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NEW YORK:

Most populous state of the American Union, with an estimated Jewish population of 750,000. The history of the Jews of the state is practically covered by the articles New York (city), Albany, etc. Their records date back to 1654 and present a continuous history of migration and growth. Given below is a list of the places in the state of New York which contain Jewish communities, those covered by separate articles being merely named.

Albany; Amsterdam; Astoria (has a congregation); Bath Beach (congregation); Binghamton (Congregation Sons of Israel, founded in 1885; a Reform society, holding services on holy days); Brooklyn (see Jew. Encyc. ix. 289, s.v. New York [city]); Buffalo; Coney Island (community); Conklin (cemetery); Corning (congregation); Elmira; Far Rockaway (a summer resort; has a congregation); Freeport (congregation); Glen Cove (Congregation Tifereth Israel, founded in 1899); Glens Falls (Educational Alliance, and a congregation); Gloversville (congregation, founded in 1891, and the Nathan Littauer Hospital, a non-sectarian institution, memorial of Nathan Littauer); Greenport (congregation); Haverstraw (congregation, founded in 1892); Hornellsville (congregation); Hudson (congregation); Ithaca (religious school; cemetery; Hebrew Ladies' Aid Society); Jamaica (congregation); Kingston (Congregation Emanuel, founded in 1853, present [1904] rabbi Joseph Lieser; Congregation Agudath Achim, founded in 1887; two newer congregations; a Young Men's Hebrew Association); Lake Placid (congregation); Mount Vernon (congregation); Newburgh (Congregation Beth Jacob, founded in 1865, present rabbi Hyman J. Elkin; Congregation Aguadas Achim; a social club); New Rochelle (congregation); New York (city); Niagara Falls (a cemetery association); Ogdensburg (Congregation Anshe Zophar, founded in 1865); Olean (congregation and a relief association); Ossining (congregation); Peekskill (congregation); Port Chester (congregation; Ladies' Aid Society; Young Men's Hebrew Association); Poughkeepsie (congregation); Rochester; Rockaway Beach (congregation; Ladies' Benevolent Society); Sag Harbor (congregation and a benevolent society); Schenectady (Congregation Shaari Shamayim, founded in 1856, present rabbi E. M. Chapman; congregations of Hungarian, Russian, and Polish Jews; a Young Men's Hebrew Association; the United Hebrew Charities; etc.); Spring Valley (congregation); Staten Island (congregation and a Young Men's Hebrew Association); Syracuse; Tannersville (congregation; has a considerable Jewish population in summer); Tarrytown (congregation); Tompkinsville (congregation); Troy; Tupper Lake (congregation); Utica (several congregations; a Hebrew Free School; a Hebrew Aid Society; a Ladies' Hebrew Society; a cemetery); Watertown (congregation); West Arverne (congregation); Whitestone (a Hebrew library); Yonkers (Home for Aged and Infirm; Independent Order B'nai B'rith, opened in 1882; three congregations; a Hebrew Free-School Association; a Women's Charity Association).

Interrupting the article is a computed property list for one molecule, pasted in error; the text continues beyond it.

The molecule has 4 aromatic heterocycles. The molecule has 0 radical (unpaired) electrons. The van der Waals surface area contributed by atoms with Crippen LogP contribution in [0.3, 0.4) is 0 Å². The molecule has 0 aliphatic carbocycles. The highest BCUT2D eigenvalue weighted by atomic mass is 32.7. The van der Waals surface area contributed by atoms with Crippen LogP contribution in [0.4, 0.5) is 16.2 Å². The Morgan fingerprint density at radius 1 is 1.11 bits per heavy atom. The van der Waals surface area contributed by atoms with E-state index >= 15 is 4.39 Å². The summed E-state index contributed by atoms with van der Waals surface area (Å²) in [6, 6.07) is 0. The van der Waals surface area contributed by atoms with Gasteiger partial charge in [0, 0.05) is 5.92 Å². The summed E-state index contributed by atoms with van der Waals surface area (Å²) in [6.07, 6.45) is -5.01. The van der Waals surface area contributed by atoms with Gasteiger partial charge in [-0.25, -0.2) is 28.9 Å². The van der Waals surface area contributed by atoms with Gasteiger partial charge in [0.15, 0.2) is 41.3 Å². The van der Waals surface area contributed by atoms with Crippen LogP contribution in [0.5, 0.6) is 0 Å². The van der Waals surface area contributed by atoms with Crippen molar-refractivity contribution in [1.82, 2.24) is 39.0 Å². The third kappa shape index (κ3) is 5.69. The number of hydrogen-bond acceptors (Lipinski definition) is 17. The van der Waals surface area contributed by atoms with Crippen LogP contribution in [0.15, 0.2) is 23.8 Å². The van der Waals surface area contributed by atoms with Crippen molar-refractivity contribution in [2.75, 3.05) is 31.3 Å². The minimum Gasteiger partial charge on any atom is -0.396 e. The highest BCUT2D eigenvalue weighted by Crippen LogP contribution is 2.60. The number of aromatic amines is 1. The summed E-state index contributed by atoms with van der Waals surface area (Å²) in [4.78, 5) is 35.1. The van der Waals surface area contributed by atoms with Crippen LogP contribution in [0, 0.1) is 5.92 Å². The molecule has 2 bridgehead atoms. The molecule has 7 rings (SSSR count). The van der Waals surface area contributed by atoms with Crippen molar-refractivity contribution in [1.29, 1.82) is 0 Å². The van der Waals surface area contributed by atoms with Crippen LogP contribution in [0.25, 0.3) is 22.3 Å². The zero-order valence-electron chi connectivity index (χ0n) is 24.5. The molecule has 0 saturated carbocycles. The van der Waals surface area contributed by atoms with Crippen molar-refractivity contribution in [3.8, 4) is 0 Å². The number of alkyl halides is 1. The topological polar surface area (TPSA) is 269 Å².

Bibliography:
  • American Jewish Year Book, 5661 (1900-1).
A.
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